The next witnesses called were special agents from the Criminal Investigation Division (CID) who interviewed Alvarado about the Fort Bliss charges last summer. 

Special Agent James Diamond interviewed Alvarado about two alleged separate assaults (Graham and another woman), and Alvarado attested he had similar sexual experiences with both of them: drinking, kissing, oral sex, and multiple intercourse positions. 

He met the other woman (not Graham) at a party off-base and took her to a hotel because he said he had family staying with him. 

“He had no problem remembering,” Diamond testified. 

Diamond says that Alvarado said they would talk like they were friends.

“He said it was like I was one of his boys,” Diamond said. 

According to Diamond, Alvarado lied about having a Top Secret Clearance during the course of their first interview.

During the course of the testimony, Alvarado did little to acknowledge the proceedings around him. 

He sat with the defense, eyes glued to a doodle he was busily scribbling in a circle on a legal notepad. He rarely looked up unless to glance at his attorneys but his face grew flushed as the testimonies were given, jaw muscles clenching bum bum bum in rhythm with a heartbeat. 

At a few points, he sniveled.

Like Plancarte before him, Diamond was subject to discreditation attempts by the defense.

Diamond was asked if it’s challenging for people to open up to him because of his “baby face,” (he’s 29) and his level of education (he has a Bachelor’s Degree in Public Safety). 

Special agents like Diamond use a multitude of techniques when questioning someone: minimizing, rapport building, and suggestibility. 

Diamond says it took about half an hour to establish a rapport with Alvarado, and that he told him “people who commit crimes in the military are not bad people” and “people who lie get it significantly worse.” 

Over the course of the conversation, Alvarado told Diamond that at one point he picked up Graham’s female friend from Graham’s home because the two women were having an alleged domestic dispute between lovers. 

According to the CID, Alvarado’s testimony changed between interviews. 

Special Agent Aaron Postma, a senior interviewer, was called to testify upon Diamond’s recommendation.

Postma testified that he interviewed Alvarado on July 28, 2020, when Alvarado was read his rights.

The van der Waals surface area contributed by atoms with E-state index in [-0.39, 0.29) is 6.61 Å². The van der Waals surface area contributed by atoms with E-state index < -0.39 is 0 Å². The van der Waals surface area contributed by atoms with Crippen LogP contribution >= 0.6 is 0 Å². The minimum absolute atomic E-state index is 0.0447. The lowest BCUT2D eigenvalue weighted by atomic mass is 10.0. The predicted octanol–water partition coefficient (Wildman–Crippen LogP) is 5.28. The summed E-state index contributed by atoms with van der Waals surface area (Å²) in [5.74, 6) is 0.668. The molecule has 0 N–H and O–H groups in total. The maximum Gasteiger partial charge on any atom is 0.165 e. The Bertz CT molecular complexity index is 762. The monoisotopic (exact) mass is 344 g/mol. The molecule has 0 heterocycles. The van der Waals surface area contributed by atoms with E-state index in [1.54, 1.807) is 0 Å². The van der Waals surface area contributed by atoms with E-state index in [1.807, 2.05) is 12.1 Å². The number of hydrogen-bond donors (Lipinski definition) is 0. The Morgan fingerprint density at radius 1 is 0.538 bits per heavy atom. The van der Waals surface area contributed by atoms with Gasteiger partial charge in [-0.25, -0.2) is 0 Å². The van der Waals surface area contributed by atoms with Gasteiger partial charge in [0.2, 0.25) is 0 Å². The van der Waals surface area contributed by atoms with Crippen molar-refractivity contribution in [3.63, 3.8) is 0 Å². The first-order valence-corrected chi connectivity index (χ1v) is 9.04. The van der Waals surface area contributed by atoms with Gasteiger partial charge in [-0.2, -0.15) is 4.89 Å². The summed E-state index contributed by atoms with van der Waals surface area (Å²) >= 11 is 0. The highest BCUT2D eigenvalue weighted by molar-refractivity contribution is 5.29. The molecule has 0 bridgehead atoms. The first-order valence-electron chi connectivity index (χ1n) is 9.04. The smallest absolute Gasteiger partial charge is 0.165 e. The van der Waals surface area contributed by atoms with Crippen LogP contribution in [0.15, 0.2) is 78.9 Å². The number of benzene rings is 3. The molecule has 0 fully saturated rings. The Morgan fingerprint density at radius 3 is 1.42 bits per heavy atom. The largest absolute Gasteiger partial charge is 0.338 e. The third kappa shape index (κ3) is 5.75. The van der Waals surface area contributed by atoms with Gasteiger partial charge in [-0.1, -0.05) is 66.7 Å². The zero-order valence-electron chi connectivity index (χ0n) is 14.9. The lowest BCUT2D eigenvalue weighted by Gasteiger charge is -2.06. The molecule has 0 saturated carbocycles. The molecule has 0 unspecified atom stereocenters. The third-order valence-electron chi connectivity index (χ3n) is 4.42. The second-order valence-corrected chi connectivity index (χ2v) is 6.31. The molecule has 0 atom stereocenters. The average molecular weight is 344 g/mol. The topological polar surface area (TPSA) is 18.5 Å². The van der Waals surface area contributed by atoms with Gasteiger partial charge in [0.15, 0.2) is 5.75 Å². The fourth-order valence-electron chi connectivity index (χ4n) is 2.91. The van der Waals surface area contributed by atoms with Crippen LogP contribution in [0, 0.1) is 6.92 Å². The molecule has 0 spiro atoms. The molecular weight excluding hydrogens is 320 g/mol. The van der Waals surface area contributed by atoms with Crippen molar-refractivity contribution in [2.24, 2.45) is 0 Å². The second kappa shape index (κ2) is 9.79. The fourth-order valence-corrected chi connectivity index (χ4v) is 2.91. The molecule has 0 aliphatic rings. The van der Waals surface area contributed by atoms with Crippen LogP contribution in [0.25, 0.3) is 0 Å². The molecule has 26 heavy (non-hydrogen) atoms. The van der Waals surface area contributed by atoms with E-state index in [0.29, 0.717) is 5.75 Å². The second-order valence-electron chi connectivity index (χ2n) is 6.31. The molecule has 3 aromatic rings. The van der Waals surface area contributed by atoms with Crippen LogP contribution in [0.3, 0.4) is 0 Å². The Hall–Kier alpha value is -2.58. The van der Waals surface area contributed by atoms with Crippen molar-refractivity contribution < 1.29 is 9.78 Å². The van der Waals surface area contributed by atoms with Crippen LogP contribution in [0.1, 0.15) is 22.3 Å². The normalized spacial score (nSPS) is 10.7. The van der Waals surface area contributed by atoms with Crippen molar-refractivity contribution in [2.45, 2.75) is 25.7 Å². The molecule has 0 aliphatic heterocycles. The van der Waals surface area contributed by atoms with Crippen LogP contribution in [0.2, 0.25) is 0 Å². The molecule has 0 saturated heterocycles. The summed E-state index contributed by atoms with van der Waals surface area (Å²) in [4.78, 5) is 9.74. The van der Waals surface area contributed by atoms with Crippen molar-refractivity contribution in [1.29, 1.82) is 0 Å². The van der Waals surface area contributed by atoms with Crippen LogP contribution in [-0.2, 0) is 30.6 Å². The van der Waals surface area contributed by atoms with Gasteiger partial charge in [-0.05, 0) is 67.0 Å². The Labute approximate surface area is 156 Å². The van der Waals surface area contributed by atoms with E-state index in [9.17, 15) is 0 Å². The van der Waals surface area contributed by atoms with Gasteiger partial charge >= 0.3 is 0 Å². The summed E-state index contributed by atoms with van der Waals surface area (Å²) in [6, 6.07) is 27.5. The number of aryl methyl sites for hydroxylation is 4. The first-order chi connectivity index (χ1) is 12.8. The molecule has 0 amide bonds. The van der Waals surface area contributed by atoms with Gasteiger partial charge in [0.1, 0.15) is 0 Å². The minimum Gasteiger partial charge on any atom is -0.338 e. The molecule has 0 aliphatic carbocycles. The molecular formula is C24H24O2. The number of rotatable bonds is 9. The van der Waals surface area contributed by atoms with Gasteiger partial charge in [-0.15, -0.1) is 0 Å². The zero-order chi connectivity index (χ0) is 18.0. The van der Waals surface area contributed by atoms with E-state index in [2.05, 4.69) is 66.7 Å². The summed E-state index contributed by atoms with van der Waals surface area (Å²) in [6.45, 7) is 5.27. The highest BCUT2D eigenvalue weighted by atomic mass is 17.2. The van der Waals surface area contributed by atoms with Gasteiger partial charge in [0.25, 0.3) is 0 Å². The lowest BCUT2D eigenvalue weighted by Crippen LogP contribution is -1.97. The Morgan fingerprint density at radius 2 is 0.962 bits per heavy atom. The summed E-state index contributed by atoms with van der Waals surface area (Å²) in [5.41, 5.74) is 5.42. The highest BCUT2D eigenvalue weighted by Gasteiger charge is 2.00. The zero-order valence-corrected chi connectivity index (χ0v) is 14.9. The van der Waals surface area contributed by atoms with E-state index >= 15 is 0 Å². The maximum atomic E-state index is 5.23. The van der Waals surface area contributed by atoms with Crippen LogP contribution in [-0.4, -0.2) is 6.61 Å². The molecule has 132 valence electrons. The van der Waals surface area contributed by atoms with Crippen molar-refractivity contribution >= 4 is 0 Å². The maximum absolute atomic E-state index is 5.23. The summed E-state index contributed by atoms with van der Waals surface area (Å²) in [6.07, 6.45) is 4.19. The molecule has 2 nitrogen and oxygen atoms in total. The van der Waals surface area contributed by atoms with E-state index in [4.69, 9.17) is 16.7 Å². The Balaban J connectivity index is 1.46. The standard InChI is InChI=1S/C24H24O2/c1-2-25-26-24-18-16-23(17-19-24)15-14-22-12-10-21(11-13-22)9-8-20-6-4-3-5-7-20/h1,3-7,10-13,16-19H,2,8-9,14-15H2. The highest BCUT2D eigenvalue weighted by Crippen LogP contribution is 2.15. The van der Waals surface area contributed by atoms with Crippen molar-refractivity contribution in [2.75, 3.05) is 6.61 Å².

According to Postma, Alvarado “did not understand the offense of sexual assault” but did not want to invoke right to counsel. 

Defense attorneys entered “Prosecution Exhibit 1” into evidence, which was Alvarado’s signed rights waiver form. 

Postma said that initially, Alvarado reported the sexual encounter with Graham included a multitude of activities, like Graham asking him to remove her shorts, performing oral sex on him, and that the tryst involved complex sexual positions.

Alvarado said that Graham did not ask him to take her clothes off; she did not perform oral sex on him; and they only had sex in one position — him on top of her. 

The defense entered “Prosecution Exhibit 2” into evidence, which was Alvarado’s sworn statement attesting to the original sequence of events.

Alvarado admitted to Postma that Graham became unconscious during sex, but that he continued to have sex with her until he reached climax. 

“He also said that she was very intoxicated and changed,” added Postma but said that Alvarado would not elaborate on the “change.”

“Next. he said he ‘must not be remembering correctly,’” said Postma, marking the first time in testimony that either CID agent recalled Alvarado saying he had a memory lapse. 

Alvarado later told Postma that he “should’ve asked her [Graham]” if she was coherent enough to consent to sex, then backpedaled.

“I should not have asked,” Postma testified that Alvarado told him, “I shouldn’t have done it.”

Postma asked Alvarado to sign a revised statement, to which he declined.

“He said it would be the icing on his cake,” said Postma.